It’s no secret that we are living in strange and uncertain times. This is especially difficult for small business owners because economic downturns and market changes present a serious threat to their survival and growth. However, there are ways you can help to increase your business’ agility in order to stay afloat in the face of sudden change. Here are five ways to future-proof your small business.
1. Make an Impact in the Local Community
Look after your community and your community will look after you.
In both good and bad times, it’s important to consider how you can contribute to the local community as a business owner. This is an absolutely excellent PR strategy because local media outlets regularly cover community events, and so it’s a great way to get your name out there. Furthermore, it positions you as a business at the very heart of the local community, thus increasing trust and customer loyalty.
Ways to contribute include:
- Sponsor charitable events
- Host fundraisers
- Donate to local organisations, such as schools and care homes
- Offer discounts to certain members of the community; for example, many businesses offered NHS discounts at the start of the covid-19 pandemic.
During the pandemic there has been a surge of support for local businesses. If you prove that you care about the local community, they will in turn remember and support you when times are tough.
2. Go Digital
Digitising your small business improves your organisational agility tenfold. Not only this, but it allows you to expand your customer base and improve productivity through flexible working.
Introducing remote working allows you to cut down on office costs such as heating, water and electricity. In fact, it may even save you money in rent by permitting you to relocate to a smaller and more affordable space.
Furthermore, advertising your products online and creating a website allows customers to browse through your offerings from anywhere in the world, dramatically increasing your selling opportunities.
Creating an engaging and immersive online customer experience may also mean that you don’t need to employ so many salespeople, saving you even more money.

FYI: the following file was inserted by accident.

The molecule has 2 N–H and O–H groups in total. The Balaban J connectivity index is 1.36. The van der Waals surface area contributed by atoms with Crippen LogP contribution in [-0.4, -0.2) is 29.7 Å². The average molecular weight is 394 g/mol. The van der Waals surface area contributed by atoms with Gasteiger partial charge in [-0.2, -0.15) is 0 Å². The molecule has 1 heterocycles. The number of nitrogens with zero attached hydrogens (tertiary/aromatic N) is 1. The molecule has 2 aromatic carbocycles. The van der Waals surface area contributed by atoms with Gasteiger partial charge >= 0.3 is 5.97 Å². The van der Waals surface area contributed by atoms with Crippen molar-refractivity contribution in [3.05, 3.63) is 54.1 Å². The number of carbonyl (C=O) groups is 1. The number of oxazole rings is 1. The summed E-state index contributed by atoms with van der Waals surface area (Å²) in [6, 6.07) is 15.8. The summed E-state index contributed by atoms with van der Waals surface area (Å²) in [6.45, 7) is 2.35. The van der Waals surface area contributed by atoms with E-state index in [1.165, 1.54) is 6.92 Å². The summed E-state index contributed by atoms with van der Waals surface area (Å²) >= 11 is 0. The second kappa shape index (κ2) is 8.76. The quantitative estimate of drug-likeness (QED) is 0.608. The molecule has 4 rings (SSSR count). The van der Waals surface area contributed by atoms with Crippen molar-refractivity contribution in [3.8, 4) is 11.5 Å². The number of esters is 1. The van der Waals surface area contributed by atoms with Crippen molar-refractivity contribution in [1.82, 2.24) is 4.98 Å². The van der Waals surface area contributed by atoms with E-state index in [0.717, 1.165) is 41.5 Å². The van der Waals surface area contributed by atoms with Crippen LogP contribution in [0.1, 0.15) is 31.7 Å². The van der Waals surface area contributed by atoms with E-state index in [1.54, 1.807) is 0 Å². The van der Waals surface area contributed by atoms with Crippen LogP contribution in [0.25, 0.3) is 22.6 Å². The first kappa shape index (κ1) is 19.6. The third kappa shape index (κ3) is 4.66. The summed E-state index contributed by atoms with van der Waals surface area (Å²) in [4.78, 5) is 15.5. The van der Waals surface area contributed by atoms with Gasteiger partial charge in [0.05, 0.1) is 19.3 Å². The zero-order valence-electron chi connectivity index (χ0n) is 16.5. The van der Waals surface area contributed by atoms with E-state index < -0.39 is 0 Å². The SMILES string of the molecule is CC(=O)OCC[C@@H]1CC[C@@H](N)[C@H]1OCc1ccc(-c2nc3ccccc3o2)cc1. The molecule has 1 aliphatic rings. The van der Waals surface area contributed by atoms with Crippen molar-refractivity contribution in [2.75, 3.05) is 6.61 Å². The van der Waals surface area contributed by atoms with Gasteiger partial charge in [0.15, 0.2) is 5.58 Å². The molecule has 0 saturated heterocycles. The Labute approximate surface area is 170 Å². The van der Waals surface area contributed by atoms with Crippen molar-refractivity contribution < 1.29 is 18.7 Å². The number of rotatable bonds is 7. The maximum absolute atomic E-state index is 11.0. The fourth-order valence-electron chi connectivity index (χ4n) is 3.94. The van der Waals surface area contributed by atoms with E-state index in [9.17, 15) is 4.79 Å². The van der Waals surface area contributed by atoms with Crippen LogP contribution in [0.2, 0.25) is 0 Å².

3. Value Your Employees
When the going gets tough, the last thing you need is your employees jumping ship. Make sure that your employees feel appreciated to ensure that they stay loyal to you and remain committed to the success of your business.
It’s important to recognise your employees’ strengths and praise them for their efforts. Furthermore, it’s wise to take their opinions into account and ask for suggestions about how your company can remain agile during uncertain times.
Employee morale has a direct impact on productivity and it’s essential to keep your team functioning at its best during an economic downturn or period of uncertainty. You don’t have to spend huge sums of money on team building but do try to create bonding opportunities where you can.
If you need to cut back on costs, consider the impact the effect this will have on employee morale before you overzealously slash away at their benefits. Explain why certain changes are necessary and don’t keep them in the dark about what’s going on with your business, or this could lead to resentment. Instead, try to cultivate a “we’re all in this together” attitude.
4. Nurture Your Existing Customers
A study by Bain & Company found that increasing customer retention by 5% can boost profits by between 25-95%. Now that’s what we call a healthy ROI!
During difficult times, it’s important to show your customers that you’re there to support them. Be sensitive to their concerns and make them feel valued in order to encourage repeat business. Go the extra mile to provide a personal touch to show them just how much you appreciate their custom. You could also create attractive customer loyalty programs such as exclusive discounts, loyalty cards or a points system.
Change is one of life’s few certainties, so it’s important to focus on improving your organisational agility as much as possible so that you can continue providing an excellent service when times get tough.
By working to make an impact in your community and nurturing your existing customers, you’ll remain front-of-mind and cultivate loyalty, which is incredibly valuable during tough times.
Furthermore, harnessing the power of technology and digitising your small business allows you to make swift changes to your approach and stay up-to-date with market changes.
You never can be sure when hard times will hit, so make a concentrated effort to prepare your business today.